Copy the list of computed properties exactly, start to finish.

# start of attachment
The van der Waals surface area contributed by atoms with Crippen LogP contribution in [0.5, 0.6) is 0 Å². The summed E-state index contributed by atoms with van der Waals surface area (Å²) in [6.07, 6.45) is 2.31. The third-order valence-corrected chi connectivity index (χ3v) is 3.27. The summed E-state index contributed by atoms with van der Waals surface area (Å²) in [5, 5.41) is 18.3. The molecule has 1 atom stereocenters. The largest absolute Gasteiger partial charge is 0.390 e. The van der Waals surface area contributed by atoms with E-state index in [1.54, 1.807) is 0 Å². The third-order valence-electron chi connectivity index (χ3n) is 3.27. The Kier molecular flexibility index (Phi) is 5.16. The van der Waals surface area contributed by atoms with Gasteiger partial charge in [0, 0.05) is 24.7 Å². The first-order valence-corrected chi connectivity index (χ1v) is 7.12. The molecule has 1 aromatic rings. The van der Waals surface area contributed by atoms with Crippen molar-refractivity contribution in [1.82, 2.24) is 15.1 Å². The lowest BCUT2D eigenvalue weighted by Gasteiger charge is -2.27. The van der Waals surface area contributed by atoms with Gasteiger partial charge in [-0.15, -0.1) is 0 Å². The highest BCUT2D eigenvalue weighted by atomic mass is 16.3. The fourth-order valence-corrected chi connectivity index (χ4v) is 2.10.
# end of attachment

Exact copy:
The van der Waals surface area contributed by atoms with Crippen LogP contribution in [0.5, 0.6) is 0 Å². The summed E-state index contributed by atoms with van der Waals surface area (Å²) in [6.07, 6.45) is 2.31. The third-order valence-corrected chi connectivity index (χ3v) is 3.27. The summed E-state index contributed by atoms with van der Waals surface area (Å²) in [5, 5.41) is 18.3. The molecule has 1 atom stereocenters. The largest absolute Gasteiger partial charge is 0.390 e. The van der Waals surface area contributed by atoms with E-state index in [1.54, 1.807) is 0 Å². The third-order valence-electron chi connectivity index (χ3n) is 3.27. The Kier molecular flexibility index (Phi) is 5.16. The van der Waals surface area contributed by atoms with Gasteiger partial charge in [0, 0.05) is 24.7 Å². The first-order valence-corrected chi connectivity index (χ1v) is 7.12. The molecule has 1 aromatic rings. The van der Waals surface area contributed by atoms with Crippen molar-refractivity contribution in [1.82, 2.24) is 15.1 Å². The lowest BCUT2D eigenvalue weighted by Gasteiger charge is -2.27. The van der Waals surface area contributed by atoms with Gasteiger partial charge in [-0.15, -0.1) is 0 Å². The highest BCUT2D eigenvalue weighted by atomic mass is 16.3. The fourth-order valence-corrected chi connectivity index (χ4v) is 2.10.